In accordance with the invention, an insulating support is bonded to the top surface of the wafer. Referring to FIG. 2, an adhesive, such as epoxy 21, may be used to bond an insulating support 22, such as glass, to the semiconductor wafer 11.
The devices can then be electrically isolated from each other by sawing or masking and etching grooves 23 between them, as shown in FIG. 3. Finally, groups of devices may be separated by sawing or scribing and breaking through both the support and what remains of the processed wafer at the border between groups of devices as indicated at 24. Electrical contact may be made to the devices at the back of the wafer.
If the isolation grooves are formed by a process which involves sawing the grooves to form a rectangular (or hexagonal in special cases) grid, the shapes of devive groups is limited to a grid of crossing parallel grooves. If the grooves are formed by masking and etching, the groups may be any desired shape.
A special case of electrical isolation by the bond of an insulating support to a semiconductor wafer after processing is the use of glass as the support. Besides providing a sturdy insulating support and encapsulant for the wafer, the use of glass allows the front of the finished device to be illuminated. This is essential for devices such as photodiodes or solar cells.
An alternative embodiment to those described above involves the use of front grooves filled with polyimide.
Referring to FIG. 4, grooves 26 are preferentially etched into the upper surfaces of the wafer after the formation of the regions 14, 17. An oxide layer is then formed and etched to leave an oxide pattern 27 on the surface and oxide 28 in the grooves. Polyimide fluid is spread over the wafer, thereby filling in the grooves, and is planarized by appropriate plasma etching, thereby leaving polyimide 29 in the grooves. Metalization is carried out to form the interconnects 13 resulting in the structure depicted in FIG. 4.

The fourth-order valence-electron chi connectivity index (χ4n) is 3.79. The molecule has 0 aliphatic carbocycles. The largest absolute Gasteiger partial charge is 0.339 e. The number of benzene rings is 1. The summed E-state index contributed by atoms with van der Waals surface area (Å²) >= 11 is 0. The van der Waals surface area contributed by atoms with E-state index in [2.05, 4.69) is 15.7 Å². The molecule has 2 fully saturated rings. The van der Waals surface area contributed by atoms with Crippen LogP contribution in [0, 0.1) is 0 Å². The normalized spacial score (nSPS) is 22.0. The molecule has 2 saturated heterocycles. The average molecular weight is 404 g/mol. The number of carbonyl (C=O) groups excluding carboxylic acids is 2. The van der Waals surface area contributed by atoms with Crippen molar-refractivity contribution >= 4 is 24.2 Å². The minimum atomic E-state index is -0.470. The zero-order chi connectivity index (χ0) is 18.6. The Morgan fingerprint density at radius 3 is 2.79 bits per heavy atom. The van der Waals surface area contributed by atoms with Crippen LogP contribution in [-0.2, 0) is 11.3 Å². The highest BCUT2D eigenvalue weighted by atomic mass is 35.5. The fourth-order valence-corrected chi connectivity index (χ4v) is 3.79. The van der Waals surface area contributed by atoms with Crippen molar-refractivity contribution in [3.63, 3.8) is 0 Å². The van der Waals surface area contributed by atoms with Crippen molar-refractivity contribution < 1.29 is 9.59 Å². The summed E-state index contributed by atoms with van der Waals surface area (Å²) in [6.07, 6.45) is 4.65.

The wafer is then bonded to an insulating support 22 as in the previous example. The segments are isolated by the sawing or etching through the back of the wafer, forming grooves 23 which extend up to or into the polyimide 29, as shown in FIG. 5. The advantage of using this method over the one described earlier is that the polyimide allows more leeway in the depth of cut or etch time required to form the grooves 23.
Another embodiment is a process to obtain electrically isolated segments which have the top surface exposed. The devices are fabricated as described in FIGS. 1-3 or FIGS. 4 and 5. Then a second insulating support 31 is bonded to the back of the wafer, FIG. 6, and the front support is removed. The adhesives used for bonding the supports must be such that the first is removable without affecting the second. A suitable combination is resin, which softens with temperature for bonding the support and epoxy for bonding the second support.